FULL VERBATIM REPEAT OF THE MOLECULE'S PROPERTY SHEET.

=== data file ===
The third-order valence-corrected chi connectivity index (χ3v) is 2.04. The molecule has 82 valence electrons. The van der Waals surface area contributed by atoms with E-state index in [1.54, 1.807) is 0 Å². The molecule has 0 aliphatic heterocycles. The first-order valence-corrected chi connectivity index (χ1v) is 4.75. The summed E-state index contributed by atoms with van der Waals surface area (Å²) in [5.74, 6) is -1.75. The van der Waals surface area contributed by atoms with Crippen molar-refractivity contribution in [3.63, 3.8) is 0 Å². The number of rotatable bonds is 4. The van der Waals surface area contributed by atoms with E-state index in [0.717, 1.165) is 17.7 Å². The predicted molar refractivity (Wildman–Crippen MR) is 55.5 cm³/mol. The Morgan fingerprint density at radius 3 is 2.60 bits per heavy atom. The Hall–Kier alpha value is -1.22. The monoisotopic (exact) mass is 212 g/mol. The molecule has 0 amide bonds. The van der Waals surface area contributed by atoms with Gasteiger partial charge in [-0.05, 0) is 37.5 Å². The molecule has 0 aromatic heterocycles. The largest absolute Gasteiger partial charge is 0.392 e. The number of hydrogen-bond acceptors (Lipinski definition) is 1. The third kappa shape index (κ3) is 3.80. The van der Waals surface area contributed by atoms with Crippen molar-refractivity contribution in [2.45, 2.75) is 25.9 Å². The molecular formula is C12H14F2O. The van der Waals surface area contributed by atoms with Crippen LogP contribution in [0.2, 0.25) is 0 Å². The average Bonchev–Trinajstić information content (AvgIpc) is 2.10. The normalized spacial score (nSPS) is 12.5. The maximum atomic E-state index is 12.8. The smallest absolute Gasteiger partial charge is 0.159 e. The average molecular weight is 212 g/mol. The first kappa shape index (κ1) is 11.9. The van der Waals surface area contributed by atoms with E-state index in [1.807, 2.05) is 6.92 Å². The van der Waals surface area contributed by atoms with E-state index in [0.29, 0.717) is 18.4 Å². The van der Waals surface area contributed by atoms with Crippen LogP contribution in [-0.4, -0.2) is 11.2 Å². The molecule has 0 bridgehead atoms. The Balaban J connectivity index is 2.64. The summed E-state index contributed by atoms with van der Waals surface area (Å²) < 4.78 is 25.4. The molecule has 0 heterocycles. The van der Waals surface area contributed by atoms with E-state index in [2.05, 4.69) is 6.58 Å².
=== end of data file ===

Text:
The third-order valence-corrected chi connectivity index (χ3v) is 2.04. The molecule has 82 valence electrons. The van der Waals surface area contributed by atoms with E-state index in [1.54, 1.807) is 0 Å². The molecule has 0 aliphatic heterocycles. The first-order valence-corrected chi connectivity index (χ1v) is 4.75. The summed E-state index contributed by atoms with van der Waals surface area (Å²) in [5.74, 6) is -1.75. The van der Waals surface area contributed by atoms with Crippen molar-refractivity contribution in [3.63, 3.8) is 0 Å². The number of rotatable bonds is 4. The van der Waals surface area contributed by atoms with E-state index in [0.717, 1.165) is 17.7 Å². The predicted molar refractivity (Wildman–Crippen MR) is 55.5 cm³/mol. The Morgan fingerprint density at radius 3 is 2.60 bits per heavy atom. The Hall–Kier alpha value is -1.22. The monoisotopic (exact) mass is 212 g/mol. The molecule has 0 amide bonds. The van der Waals surface area contributed by atoms with Gasteiger partial charge in [-0.05, 0) is 37.5 Å². The molecule has 0 aromatic heterocycles. The largest absolute Gasteiger partial charge is 0.392 e. The number of hydrogen-bond acceptors (Lipinski definition) is 1. The third kappa shape index (κ3) is 3.80. The van der Waals surface area contributed by atoms with Crippen molar-refractivity contribution in [2.45, 2.75) is 25.9 Å². The molecular formula is C12H14F2O. The van der Waals surface area contributed by atoms with Crippen LogP contribution in [0.2, 0.25) is 0 Å². The average Bonchev–Trinajstić information content (AvgIpc) is 2.10. The normalized spacial score (nSPS) is 12.5. The maximum atomic E-state index is 12.8. The smallest absolute Gasteiger partial charge is 0.159 e. The average molecular weight is 212 g/mol. The first kappa shape index (κ1) is 11.9. The van der Waals surface area contributed by atoms with E-state index in [1.807, 2.05) is 6.92 Å². The van der Waals surface area contributed by atoms with E-state index in [0.29, 0.717) is 18.4 Å². The van der Waals surface area contributed by atoms with Crippen LogP contribution in [-0.4, -0.2) is 11.2 Å². The molecule has 0 bridgehead atoms. The Balaban J connectivity index is 2.64. The summed E-state index contributed by atoms with van der Waals surface area (Å²) < 4.78 is 25.4. The molecule has 0 heterocycles. The van der Waals surface area contributed by atoms with E-state index in [2.05, 4.69) is 6.58 Å².